You fight through bombed out Manhattan, recruit some new friends, fight through Roswell, New Mexico, recruit more resistance fighters, exorcise some of B.J.’s childhood demons, bring the fight to New Orleans, and then to outer space. It really is one hell of a ride, filled with a nearly overwhelming amount of variance, both in regards to gameplay and the tone of the narrative itself. And I think that’s where I find myself torn.
The previous game seemed focused. It had its aesthetic fully realized in a way that The New Colossus struggles to achieve. Nearly gone is the emphasis on the supernatural within the Nazi-culture – as if their entire success was the result of mad-science and crimes against nature. Here, it all goes without saying. The most outlandish things happen in this campaign without a passing glance by any character, let alone Blazkowicz. Poor Blazkowicz. He takes a beating in this game. He loses his body in more ways than one, hopefully no longer the Aryan specimen that Frau Engel refers to him as in The New Order. (There’s actually an excellent distillation of the many meanings of Blazkowicz’s body-changing by Kotaku here.)
This is a game with thought behind its themes. Agency, community, oppression, and revolution, but like I mentioned earlier – it handles them without much focus. It’s difficult to feel attached to this resistance when so few of its members are ever allowed much screen time. It’s difficult to lock into the flow of the narrative when, nearly two-thirds the way through the game, an entire block of side-missions opens up. That the game can be approached from so many angles is commendable, dramatically changing the time to play through the main story, but (and I can’t believe I’m saying this) I prefer the more linear style of the first game. Everything in The New Order felt relevent. Side-missions didn’t pad out a slender narrative, although there were definite slogs through unending corridors of enemies.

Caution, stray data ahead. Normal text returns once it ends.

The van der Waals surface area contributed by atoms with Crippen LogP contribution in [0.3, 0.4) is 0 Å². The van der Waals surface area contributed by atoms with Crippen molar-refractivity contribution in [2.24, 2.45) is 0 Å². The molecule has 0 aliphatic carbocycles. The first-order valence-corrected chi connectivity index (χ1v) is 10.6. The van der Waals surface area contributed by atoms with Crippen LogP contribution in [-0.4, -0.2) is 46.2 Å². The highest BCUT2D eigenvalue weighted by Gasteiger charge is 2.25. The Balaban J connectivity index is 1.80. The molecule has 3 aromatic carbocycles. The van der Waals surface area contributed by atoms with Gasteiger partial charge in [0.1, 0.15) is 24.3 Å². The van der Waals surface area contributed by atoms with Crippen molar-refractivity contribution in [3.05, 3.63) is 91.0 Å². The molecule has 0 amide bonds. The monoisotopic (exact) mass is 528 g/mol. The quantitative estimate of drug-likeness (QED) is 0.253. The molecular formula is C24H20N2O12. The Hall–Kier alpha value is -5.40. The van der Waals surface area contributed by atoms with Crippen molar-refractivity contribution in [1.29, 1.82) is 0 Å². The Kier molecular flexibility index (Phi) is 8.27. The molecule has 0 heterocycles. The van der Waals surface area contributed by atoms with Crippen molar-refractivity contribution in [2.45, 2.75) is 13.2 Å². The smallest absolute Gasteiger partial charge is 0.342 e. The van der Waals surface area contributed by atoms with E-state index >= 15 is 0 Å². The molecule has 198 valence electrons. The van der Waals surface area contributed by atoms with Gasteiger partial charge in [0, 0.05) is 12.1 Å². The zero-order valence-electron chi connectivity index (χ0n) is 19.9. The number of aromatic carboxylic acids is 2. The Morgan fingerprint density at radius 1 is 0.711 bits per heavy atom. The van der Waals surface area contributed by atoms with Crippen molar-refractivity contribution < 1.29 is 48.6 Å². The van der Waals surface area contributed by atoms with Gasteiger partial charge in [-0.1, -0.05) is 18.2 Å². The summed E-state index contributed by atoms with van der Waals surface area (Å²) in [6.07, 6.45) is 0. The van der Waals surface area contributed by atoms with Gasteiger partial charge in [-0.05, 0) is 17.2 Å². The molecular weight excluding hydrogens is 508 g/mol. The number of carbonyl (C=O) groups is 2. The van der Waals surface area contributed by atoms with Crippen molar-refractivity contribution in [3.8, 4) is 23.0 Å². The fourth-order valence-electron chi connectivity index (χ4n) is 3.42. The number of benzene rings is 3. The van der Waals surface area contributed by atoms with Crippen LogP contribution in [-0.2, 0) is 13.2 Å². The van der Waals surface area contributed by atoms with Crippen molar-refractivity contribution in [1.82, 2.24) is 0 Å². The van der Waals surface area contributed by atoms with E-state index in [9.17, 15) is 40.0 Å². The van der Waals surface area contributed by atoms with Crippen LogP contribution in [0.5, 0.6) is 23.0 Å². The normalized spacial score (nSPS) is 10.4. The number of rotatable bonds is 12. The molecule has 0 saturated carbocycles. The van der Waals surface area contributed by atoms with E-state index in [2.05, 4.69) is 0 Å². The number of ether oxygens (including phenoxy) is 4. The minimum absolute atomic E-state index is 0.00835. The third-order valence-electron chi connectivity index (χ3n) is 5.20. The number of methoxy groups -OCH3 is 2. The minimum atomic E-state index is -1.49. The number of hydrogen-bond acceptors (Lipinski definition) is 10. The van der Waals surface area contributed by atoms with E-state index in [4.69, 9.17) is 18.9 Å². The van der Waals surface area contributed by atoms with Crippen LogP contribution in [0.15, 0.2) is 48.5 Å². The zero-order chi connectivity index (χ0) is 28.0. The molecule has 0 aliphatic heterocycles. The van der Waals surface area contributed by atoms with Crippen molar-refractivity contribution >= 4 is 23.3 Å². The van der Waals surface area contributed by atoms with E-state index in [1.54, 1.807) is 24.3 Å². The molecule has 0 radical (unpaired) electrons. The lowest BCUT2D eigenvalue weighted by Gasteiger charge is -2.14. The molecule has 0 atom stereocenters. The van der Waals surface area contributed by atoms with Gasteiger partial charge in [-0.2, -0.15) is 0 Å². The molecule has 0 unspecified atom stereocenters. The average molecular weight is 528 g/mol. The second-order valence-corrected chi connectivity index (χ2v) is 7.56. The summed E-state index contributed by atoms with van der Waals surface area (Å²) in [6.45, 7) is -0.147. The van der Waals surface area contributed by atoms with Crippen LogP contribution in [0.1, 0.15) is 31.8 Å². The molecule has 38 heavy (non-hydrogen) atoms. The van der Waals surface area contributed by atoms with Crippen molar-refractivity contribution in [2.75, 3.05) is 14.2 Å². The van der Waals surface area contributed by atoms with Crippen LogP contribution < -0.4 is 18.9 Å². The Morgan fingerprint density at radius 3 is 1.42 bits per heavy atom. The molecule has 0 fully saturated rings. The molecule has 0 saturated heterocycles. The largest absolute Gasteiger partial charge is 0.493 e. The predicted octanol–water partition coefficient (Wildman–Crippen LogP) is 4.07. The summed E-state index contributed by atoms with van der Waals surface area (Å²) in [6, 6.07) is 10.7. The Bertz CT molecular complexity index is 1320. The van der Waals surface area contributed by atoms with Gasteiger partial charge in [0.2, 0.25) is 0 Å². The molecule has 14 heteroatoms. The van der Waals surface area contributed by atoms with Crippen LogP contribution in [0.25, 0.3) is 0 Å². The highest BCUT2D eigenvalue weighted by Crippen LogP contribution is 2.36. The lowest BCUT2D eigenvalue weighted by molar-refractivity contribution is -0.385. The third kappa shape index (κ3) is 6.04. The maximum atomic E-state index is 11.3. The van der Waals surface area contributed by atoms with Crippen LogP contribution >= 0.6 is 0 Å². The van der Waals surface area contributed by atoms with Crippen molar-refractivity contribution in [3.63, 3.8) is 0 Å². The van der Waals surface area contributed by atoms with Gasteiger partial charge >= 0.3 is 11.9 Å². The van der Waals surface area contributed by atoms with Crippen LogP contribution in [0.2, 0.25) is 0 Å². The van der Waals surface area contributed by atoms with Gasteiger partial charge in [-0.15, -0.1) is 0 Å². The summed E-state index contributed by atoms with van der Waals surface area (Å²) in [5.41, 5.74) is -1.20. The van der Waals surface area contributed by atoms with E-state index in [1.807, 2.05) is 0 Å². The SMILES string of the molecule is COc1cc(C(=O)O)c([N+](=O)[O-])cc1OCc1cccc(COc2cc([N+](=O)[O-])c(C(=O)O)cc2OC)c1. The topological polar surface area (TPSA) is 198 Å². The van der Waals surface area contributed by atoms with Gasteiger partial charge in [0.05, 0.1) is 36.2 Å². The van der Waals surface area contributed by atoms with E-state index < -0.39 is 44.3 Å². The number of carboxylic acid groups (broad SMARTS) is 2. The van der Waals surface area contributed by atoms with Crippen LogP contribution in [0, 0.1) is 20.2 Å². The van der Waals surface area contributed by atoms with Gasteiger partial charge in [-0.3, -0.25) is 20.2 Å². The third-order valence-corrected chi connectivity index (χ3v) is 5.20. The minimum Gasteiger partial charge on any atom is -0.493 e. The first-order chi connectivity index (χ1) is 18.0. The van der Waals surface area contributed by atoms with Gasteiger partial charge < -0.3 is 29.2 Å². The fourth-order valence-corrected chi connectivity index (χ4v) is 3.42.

Wolfenstein II‘s story just feels short, like there are two themes explored for every one minute of available screen time, and that it can’t decide if it wants to play up its wacky science-fiction or tap into the horrors of American life under Nazi oppression. It tries to do all of this, with tremendous flair, but there’s a bit too much time spent monologing, spent presenting images that would make even the most socially progressive of individuals roll their eyes (just a smidge), and too little spent far too late actually allowing these characters and this story the room it needed to be fully realized.
In closing, an example: the penultimate mission to the game sees all of our characters for the first time on-screen together, enjoying a raucous moment aboard the U-boat. It is truly, wonderfully endearing. It’s the feeling I had watching the many characters bounce off of one another between missions in The New Order. In The New Colossus, however, it builds up to that moment only for the game to end a few moments later. All of the work recruiting people all over the country and bam – final mission. Frustrating.
Gameplay is, no surprise, fucking awesome. There’s a learning curve, however. Like I mentioned earlier, the game starts you off at a bit of a disadvantage. When you finally pull the trigger for the first time, you’re confined to a wheelchair, scooting yourself through corridors and tumbling down staircases trying to prevent Nazis from boarding Eva’s Hammer. It’s a rewarding challenge, one that leads to plenty of comedic moments, but it becomes troublesome once you get to New York.